Noelle swallowed past the panic that clogged her throat. It was just money. Shed find some way around this obstacle.
You could always take the grant, suggested Joan.
Noelle wished it was that simple. She was sorely tempted just to give in and make her life a whole lot easier. But for someone who started college at sixteen, easy clearly wasnt her modus operandi. I cant do that. Its blood money.
Dont be so dramatic, scolded Joan. No ones asking you to hurt anyone. In fact, its entirely possible that doing this could save lives.
And if youre wrong? Noelle stood and shoved her laptop into its black nylon tote. I cant take that chance. I wouldnt be able to sleep at night wondering if my work cost the lives of innocents.
This is your career were talking aboutyour entire future rests on this decision.
Now whos being dramatic? scoffed Noelle.
Im serious. If you walk away from this grant, chances are you wont find another position anytime soon. If you take the job, then you stand the chance of becoming famous in academic communities as the woman who revolu-tionized mathematical linguistics.
Noelle rolled her eyes. Im sure theyll write that on my gravestone, right next to the part about how I helped kill thousands of innocent civilians in some country where the children dont even know what math is.
I cant let you do this to yourself, said Joan. Youre too brilliant to slaughter your career because of something that might happen.
It isnt your choice to make. Youve been by my side, supporting me when everyone else pointed fingers and laughed at the scrawny kid with more brains than social skills. You are more than just my mentor, youre my friend, but you cant ask me to do this. I wont be a part of killing, no matter how necessary some general thinks it may be.
Noelle shoved students homework into her bag, refusing to look at the woman who had given her nothing but good advice and steadfast support.
Ill call you this weekend, after youve had some time to think, said Joan.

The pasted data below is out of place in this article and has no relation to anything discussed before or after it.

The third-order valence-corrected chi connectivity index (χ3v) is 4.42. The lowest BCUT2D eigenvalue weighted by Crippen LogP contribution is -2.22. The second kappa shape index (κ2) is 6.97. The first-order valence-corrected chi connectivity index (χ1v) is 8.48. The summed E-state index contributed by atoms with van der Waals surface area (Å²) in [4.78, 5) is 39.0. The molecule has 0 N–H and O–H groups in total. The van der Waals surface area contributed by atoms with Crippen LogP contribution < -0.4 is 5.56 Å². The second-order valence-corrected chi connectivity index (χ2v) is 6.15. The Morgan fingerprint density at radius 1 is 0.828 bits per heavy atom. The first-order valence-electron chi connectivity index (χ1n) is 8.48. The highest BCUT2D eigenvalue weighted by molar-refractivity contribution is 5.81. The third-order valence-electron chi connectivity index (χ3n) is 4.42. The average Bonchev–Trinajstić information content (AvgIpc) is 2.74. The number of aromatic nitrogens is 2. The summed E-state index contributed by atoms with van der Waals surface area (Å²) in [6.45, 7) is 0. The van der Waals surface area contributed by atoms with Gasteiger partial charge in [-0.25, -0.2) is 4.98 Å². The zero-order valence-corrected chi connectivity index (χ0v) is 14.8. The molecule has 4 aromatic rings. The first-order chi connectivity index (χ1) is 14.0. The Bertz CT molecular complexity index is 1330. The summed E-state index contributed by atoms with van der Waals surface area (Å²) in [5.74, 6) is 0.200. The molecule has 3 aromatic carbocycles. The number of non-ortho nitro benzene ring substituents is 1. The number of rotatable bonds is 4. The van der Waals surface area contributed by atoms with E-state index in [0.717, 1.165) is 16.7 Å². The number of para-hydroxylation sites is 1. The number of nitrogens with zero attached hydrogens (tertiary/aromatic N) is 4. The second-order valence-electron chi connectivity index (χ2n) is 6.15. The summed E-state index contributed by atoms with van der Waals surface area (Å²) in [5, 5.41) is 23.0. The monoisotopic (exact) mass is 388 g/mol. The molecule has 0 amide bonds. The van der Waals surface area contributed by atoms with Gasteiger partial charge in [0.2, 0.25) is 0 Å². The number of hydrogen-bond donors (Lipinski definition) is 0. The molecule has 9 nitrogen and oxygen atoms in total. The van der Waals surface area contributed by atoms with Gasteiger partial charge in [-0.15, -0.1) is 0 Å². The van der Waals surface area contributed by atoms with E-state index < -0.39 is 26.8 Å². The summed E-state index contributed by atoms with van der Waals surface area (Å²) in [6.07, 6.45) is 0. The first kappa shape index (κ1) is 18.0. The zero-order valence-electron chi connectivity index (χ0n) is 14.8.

Noelle didnt bother to tell her that shed already done all the thinking she needed to. Her mind was made up. And just to be sure she wasnt tempted to change her mind when the financial panic truly set in, Noelle pulled her laptop back out from its case and typed the command that would kill every trace of data on her hard drive tied to the project. There was no going back now.
Shed be out of a job come spring, but at least shed be able to live with herself and that was something no amount of grant money could buy.
Fired or not, Noelle still had a job to do until spring, and she had just settled in for a wild Friday night of grading clumsily executed Calculus I homework when the lights in her tiny rental house went black. With a sigh that came all the way from her toes, she pulled open a drawer that held one of many flashlights in her home. Shed always been told that old houses possessed great amounts of charm and character, but in her experience, they simply possessed noisy plumbing, abundant drafts and faulty wiring. It was the third time this week that shed blown a fuse in the houses ancient fuse box.
Making her way to the basement more by memory than sight, Noelle descended the bare wooden stairs. With the speed of much practice, she unscrewed and replaced the same fuse shed put in just two days ago. Mentally, she made a note to speak to Mr. Hasham about this problem when she paid him next months rent.
Even with the new fuse in place, the lights didnt come on. That had never happened before.
Above her head came the crash of breaking glass, followed by the muted tinkle of brittle shards falling to the hardwood floor.
Noelle jumped, then froze, listening. The sound had come from her back door.
Someone was breaking into her house.
Excerpted from No Regrets , by Shannon K. Butcher . Copyright (c) 2007 by Shannon K. Butcher . Reprinted by permission of Little, Brown and Company, New York, NY. All rights reserved.Back to top